Murray estimates the total area at 158,750 sq. m., and its volume at 67,700 cub. m., giving a mean depth of 375 fathoms. Karstens gives the area at 448,810 sq. kilometres (130,424 sq. geographical m.) and the volume at 206,901 cub. kilometres (32,413 cub. geographical which gives a mean depth of 252 fathoms. depth. Both these computations, however, were made before the date of the Austrian exploring expeditions (1896-98). Bludau's measurements give the total area draining to the Red Sea at about 255,000 sq. geographical m. Kriimmel's more recent calculations (see Ocean) give values somewhat higher than those of Karstens.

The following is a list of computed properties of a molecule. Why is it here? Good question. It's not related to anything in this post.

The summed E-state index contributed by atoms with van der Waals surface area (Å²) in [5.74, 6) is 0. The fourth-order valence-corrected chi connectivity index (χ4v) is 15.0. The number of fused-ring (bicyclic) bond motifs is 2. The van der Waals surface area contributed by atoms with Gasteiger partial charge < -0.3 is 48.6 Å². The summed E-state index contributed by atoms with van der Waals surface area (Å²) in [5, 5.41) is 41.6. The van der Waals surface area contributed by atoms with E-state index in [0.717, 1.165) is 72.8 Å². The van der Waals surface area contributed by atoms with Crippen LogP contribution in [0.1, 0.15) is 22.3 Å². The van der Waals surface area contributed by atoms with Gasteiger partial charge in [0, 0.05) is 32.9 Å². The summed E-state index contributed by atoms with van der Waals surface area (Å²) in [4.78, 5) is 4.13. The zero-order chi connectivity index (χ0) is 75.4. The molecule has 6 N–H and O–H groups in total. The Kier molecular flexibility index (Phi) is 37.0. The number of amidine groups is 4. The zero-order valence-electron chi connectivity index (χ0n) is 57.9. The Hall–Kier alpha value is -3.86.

The Red Sea is formed by a line of fracture, probably dating from Pliocene times, crossing the centre of a dome of Archean rocks, on both flanks of which, in Egypt and Arabia., rest Secondary and Tertiary deposits. The granite rocks forming the core of the dome appear at the surface on the Red Sea coast, at the western end of the transverse line of heights crossing Nejd. Along the line of fracture traces of volcanic activity are frequent; a group of volcanic islands occurs in 14° N., and on Jebel Teir, farther north, a volcano has only recently become extinct. The margin of the Red Sea itself consists, on the Arabian side, of a strip of low plain backed by ranges of barren hills of coral and sand formation, and here and there by mountains of considerable height. The greater elevations are for the most part formed of limestones, except in the south, where they are largely volcanic. The coasts of the Gulf of Akaba are steep, with numerous coral reefs on both sides. On the African side there are in the north wide stretches of desert plain, which towards the south rise to elevated tablelands, and ultimately to the mountains of Abyssinia. The shores of the Red Sea are little indented; good harbours are almost wanting in the desert regions of the north, while in the south the chief inlets are at Massawa, and at Kamaran, almost directly opposite. Coral formations are abundant; immense reefs, both barrier and fringing, skirt both coasts, often enclosing wide channels between the reef and the land. The reefs on the eastern side are the more extensive; they occur in places as much as 25 m. from the land. It has long been known that the whole Red Sea area is undergoing gradual elevation, and much has been done in recent years in investigating the levels of raised beaches found in different localities., In the northern part, down to almost 19° N., the prevailing winds are north and north-west. The middle region, to 14°-16° N., has variable winds in an area of low barometric pres- sure, while in the southern Red Sea south-east and east winds prevail. From June to August the north west wind blows over the entire area; in September it retreats again as far as 16° N., south of which the winds are for a time variable. In the Gulf of Suez the westerly, or "Egyptian," wind occurs frequently during winter, sometimes blowing with violence, and generally accompanied by fog and clouds of dust. Strong north-north-east winds prevail in the Gulf of Akaba during the greater part of the year; they are weakest in April and May, sometimes giving place at that season to southerly breezes. The high temperature and great relative humidity make the summer climate of the Red Sea one of the most disagreeable in the world.